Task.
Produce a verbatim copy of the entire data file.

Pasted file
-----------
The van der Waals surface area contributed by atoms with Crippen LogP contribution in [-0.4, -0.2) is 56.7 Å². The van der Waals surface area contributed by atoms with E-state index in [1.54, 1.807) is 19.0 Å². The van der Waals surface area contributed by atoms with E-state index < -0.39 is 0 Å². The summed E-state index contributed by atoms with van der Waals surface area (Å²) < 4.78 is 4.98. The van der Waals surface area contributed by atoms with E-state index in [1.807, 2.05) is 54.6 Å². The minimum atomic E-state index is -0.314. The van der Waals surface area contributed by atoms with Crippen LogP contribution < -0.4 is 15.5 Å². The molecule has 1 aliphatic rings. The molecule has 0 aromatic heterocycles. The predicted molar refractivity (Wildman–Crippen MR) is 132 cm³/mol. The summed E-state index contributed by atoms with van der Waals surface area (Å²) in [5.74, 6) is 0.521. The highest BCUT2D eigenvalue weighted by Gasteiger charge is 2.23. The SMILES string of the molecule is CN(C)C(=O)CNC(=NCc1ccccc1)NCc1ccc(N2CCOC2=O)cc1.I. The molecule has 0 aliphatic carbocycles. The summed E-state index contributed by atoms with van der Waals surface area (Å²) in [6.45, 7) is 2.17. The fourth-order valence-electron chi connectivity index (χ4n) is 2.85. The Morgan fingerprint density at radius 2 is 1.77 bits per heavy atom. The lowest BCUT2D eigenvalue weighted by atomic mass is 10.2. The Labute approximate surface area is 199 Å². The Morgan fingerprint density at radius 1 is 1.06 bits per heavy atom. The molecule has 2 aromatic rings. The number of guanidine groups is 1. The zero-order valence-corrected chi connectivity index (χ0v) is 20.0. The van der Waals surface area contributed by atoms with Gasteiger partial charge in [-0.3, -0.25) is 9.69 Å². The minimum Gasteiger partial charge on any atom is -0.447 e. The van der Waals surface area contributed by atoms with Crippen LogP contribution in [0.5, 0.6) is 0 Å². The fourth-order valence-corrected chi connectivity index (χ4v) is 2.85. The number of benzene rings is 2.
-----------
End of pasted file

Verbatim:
The van der Waals surface area contributed by atoms with Crippen LogP contribution in [-0.4, -0.2) is 56.7 Å². The van der Waals surface area contributed by atoms with E-state index in [1.54, 1.807) is 19.0 Å². The van der Waals surface area contributed by atoms with E-state index < -0.39 is 0 Å². The summed E-state index contributed by atoms with van der Waals surface area (Å²) < 4.78 is 4.98. The van der Waals surface area contributed by atoms with E-state index in [1.807, 2.05) is 54.6 Å². The minimum atomic E-state index is -0.314. The van der Waals surface area contributed by atoms with Crippen LogP contribution < -0.4 is 15.5 Å². The molecule has 1 aliphatic rings. The molecule has 0 aromatic heterocycles. The predicted molar refractivity (Wildman–Crippen MR) is 132 cm³/mol. The summed E-state index contributed by atoms with van der Waals surface area (Å²) in [5.74, 6) is 0.521. The highest BCUT2D eigenvalue weighted by Gasteiger charge is 2.23. The SMILES string of the molecule is CN(C)C(=O)CNC(=NCc1ccccc1)NCc1ccc(N2CCOC2=O)cc1.I. The molecule has 0 aliphatic carbocycles. The summed E-state index contributed by atoms with van der Waals surface area (Å²) in [6.45, 7) is 2.17. The fourth-order valence-electron chi connectivity index (χ4n) is 2.85. The Morgan fingerprint density at radius 2 is 1.77 bits per heavy atom. The lowest BCUT2D eigenvalue weighted by atomic mass is 10.2. The Labute approximate surface area is 199 Å². The Morgan fingerprint density at radius 1 is 1.06 bits per heavy atom. The molecule has 2 aromatic rings. The number of guanidine groups is 1. The zero-order valence-corrected chi connectivity index (χ0v) is 20.0. The van der Waals surface area contributed by atoms with Gasteiger partial charge in [-0.3, -0.25) is 9.69 Å². The minimum Gasteiger partial charge on any atom is -0.447 e. The van der Waals surface area contributed by atoms with Crippen LogP contribution in [0.5, 0.6) is 0 Å². The fourth-order valence-corrected chi connectivity index (χ4v) is 2.85. The number of benzene rings is 2.